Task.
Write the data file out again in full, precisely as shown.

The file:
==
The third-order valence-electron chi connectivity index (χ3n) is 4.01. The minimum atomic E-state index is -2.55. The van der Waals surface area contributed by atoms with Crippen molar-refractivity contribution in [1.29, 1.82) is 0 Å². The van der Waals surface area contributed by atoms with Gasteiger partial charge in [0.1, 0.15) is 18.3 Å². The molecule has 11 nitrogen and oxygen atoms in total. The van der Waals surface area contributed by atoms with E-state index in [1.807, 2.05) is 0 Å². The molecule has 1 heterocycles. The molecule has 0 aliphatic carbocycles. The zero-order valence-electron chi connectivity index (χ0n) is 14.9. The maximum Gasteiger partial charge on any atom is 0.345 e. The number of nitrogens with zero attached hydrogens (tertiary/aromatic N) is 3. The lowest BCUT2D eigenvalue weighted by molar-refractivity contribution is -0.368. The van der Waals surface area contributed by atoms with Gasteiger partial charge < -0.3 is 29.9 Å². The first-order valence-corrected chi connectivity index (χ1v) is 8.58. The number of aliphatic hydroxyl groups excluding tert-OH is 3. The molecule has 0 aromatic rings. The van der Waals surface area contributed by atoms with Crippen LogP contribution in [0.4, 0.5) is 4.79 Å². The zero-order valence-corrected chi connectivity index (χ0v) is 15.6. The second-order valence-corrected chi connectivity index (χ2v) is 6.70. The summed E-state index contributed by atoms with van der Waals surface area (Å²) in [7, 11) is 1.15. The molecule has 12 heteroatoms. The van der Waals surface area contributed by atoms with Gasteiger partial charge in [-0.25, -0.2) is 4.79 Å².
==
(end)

The third-order valence-electron chi connectivity index (χ3n) is 4.01. The minimum atomic E-state index is -2.55. The van der Waals surface area contributed by atoms with Crippen molar-refractivity contribution in [1.29, 1.82) is 0 Å². The van der Waals surface area contributed by atoms with Gasteiger partial charge in [0.1, 0.15) is 18.3 Å². The molecule has 11 nitrogen and oxygen atoms in total. The van der Waals surface area contributed by atoms with E-state index in [1.807, 2.05) is 0 Å². The molecule has 1 heterocycles. The molecule has 0 aliphatic carbocycles. The zero-order valence-electron chi connectivity index (χ0n) is 14.9. The maximum Gasteiger partial charge on any atom is 0.345 e. The number of nitrogens with zero attached hydrogens (tertiary/aromatic N) is 3. The lowest BCUT2D eigenvalue weighted by molar-refractivity contribution is -0.368. The van der Waals surface area contributed by atoms with Gasteiger partial charge < -0.3 is 29.9 Å². The first-order valence-corrected chi connectivity index (χ1v) is 8.58. The number of aliphatic hydroxyl groups excluding tert-OH is 3. The molecule has 0 aromatic rings. The van der Waals surface area contributed by atoms with Crippen LogP contribution in [0.4, 0.5) is 4.79 Å². The zero-order valence-corrected chi connectivity index (χ0v) is 15.6. The second-order valence-corrected chi connectivity index (χ2v) is 6.70. The summed E-state index contributed by atoms with van der Waals surface area (Å²) in [7, 11) is 1.15. The molecule has 12 heteroatoms. The van der Waals surface area contributed by atoms with Gasteiger partial charge in [-0.25, -0.2) is 4.79 Å².